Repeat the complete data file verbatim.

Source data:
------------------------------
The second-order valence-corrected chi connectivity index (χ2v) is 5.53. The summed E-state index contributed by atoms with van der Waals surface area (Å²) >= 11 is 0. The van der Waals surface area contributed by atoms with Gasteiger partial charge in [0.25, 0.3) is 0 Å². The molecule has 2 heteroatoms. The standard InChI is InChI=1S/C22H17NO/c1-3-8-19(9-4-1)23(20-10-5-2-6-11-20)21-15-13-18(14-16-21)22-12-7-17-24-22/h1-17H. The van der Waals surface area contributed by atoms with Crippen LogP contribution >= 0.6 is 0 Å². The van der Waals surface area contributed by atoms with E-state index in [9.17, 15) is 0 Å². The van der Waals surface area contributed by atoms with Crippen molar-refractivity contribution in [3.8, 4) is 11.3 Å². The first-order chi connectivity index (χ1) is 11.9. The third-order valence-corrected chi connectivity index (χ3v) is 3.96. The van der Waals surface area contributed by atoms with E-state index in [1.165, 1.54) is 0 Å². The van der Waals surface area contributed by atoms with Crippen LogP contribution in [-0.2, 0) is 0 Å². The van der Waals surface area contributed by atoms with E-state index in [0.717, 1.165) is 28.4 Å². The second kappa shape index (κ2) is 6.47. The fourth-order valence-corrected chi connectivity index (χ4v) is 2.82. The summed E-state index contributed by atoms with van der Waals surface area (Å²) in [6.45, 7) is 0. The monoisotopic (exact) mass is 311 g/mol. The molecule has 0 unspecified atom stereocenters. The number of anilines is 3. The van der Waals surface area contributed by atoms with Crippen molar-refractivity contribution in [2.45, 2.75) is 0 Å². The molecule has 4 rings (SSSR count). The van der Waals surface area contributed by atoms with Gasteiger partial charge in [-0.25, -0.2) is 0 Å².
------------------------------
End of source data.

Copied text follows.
The second-order valence-corrected chi connectivity index (χ2v) is 5.53. The summed E-state index contributed by atoms with van der Waals surface area (Å²) >= 11 is 0. The van der Waals surface area contributed by atoms with Gasteiger partial charge in [0.25, 0.3) is 0 Å². The molecule has 2 heteroatoms. The standard InChI is InChI=1S/C22H17NO/c1-3-8-19(9-4-1)23(20-10-5-2-6-11-20)21-15-13-18(14-16-21)22-12-7-17-24-22/h1-17H. The van der Waals surface area contributed by atoms with Crippen LogP contribution >= 0.6 is 0 Å². The van der Waals surface area contributed by atoms with E-state index in [9.17, 15) is 0 Å². The van der Waals surface area contributed by atoms with Crippen molar-refractivity contribution in [3.8, 4) is 11.3 Å². The first-order chi connectivity index (χ1) is 11.9. The third-order valence-corrected chi connectivity index (χ3v) is 3.96. The van der Waals surface area contributed by atoms with E-state index in [1.165, 1.54) is 0 Å². The van der Waals surface area contributed by atoms with Crippen LogP contribution in [-0.2, 0) is 0 Å². The van der Waals surface area contributed by atoms with E-state index in [0.717, 1.165) is 28.4 Å². The second kappa shape index (κ2) is 6.47. The fourth-order valence-corrected chi connectivity index (χ4v) is 2.82. The summed E-state index contributed by atoms with van der Waals surface area (Å²) in [6.45, 7) is 0. The monoisotopic (exact) mass is 311 g/mol. The molecule has 0 unspecified atom stereocenters. The number of anilines is 3. The van der Waals surface area contributed by atoms with Crippen molar-refractivity contribution in [2.45, 2.75) is 0 Å². The molecule has 4 rings (SSSR count). The van der Waals surface area contributed by atoms with Gasteiger partial charge in [-0.25, -0.2) is 0 Å².